If you have indoor cats who might venture outside when the weather’s nice, you probably think they’re protected from most feline disease. Unfortunately, it’s easier than you might think for them to be exposed to deadly viruses.
Both feline leukemia virus (FeLV) and feline immunodeficiency virus (FIV) are contagious, untreatable illnesses. It’s believed that up to 4% of the cats in the U.S. have one or both viruses.
These viruses are primarily spread by bite wounds, although FeLV can also be transmitted through casual contact such as mutual grooming or even from shared litterboxes and food dishes.
FIV causes progressive destruction of a cat’s immune system and eventually animals show a variety of symptoms such as diarrhea, gum inflammation, weight loss, and skin and respiratory infections.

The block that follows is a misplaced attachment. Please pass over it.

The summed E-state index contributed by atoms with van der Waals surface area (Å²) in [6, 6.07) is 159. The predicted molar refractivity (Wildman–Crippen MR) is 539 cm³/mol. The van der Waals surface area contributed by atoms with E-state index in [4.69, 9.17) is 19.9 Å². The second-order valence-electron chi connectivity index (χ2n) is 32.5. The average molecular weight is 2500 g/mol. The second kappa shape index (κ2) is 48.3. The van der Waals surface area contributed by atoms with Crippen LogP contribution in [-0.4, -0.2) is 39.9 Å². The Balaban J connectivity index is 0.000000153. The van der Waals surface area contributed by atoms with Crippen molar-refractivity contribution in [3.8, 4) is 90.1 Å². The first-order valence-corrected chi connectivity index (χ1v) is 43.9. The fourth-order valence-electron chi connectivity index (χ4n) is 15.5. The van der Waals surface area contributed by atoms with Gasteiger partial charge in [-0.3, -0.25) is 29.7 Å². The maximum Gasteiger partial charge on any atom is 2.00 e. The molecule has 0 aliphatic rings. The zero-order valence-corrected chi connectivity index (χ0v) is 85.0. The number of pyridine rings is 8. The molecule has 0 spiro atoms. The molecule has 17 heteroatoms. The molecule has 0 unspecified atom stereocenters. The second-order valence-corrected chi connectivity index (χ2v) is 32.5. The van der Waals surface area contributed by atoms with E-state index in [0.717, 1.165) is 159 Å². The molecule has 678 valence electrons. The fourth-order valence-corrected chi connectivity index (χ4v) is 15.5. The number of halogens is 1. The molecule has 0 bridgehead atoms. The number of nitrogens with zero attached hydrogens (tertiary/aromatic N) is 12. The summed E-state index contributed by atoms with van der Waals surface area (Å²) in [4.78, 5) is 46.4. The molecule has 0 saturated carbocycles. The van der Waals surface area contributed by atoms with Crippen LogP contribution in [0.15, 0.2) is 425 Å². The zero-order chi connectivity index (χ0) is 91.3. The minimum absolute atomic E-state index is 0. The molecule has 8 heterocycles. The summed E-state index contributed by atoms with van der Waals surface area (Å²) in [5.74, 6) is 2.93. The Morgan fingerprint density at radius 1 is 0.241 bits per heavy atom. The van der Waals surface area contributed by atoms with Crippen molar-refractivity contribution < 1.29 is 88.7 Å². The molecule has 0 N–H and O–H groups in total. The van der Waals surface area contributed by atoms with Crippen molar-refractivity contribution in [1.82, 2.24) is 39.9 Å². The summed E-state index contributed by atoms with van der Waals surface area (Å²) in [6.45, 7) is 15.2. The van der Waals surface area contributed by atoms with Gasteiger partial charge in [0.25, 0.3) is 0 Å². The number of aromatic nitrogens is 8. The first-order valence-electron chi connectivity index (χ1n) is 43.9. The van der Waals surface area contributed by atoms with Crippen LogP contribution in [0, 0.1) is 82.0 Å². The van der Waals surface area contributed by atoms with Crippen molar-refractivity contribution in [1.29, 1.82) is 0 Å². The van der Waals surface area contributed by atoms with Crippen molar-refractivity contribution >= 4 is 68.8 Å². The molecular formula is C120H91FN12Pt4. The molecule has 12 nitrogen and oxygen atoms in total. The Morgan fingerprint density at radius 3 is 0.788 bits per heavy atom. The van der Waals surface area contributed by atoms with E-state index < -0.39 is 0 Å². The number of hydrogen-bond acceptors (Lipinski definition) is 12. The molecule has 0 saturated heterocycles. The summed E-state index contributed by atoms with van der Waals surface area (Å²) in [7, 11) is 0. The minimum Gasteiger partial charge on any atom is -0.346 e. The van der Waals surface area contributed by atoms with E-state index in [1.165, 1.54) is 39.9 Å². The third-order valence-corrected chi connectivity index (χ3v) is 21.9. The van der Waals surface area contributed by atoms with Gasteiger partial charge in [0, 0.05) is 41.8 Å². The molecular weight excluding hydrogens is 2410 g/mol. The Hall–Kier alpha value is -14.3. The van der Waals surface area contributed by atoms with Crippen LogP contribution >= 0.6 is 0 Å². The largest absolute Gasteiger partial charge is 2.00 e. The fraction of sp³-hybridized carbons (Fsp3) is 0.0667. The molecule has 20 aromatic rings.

Cats suffering from FeLV will often be diagnosed with cancers such as lymphoma and leukemia or anemia first. It may take years before a cat with one of these viruses to become symptomatic, but during that time they can spread the disease to other felines.
Bottom line? All cats—whether they are indoor or outdoor—should be vaccinated against FIV and FeLV for their own protection and that of other cats. If you have questions about FIV or FeLV or want to book an appointment to get your pet vaccinated, call us at 503.360.9695.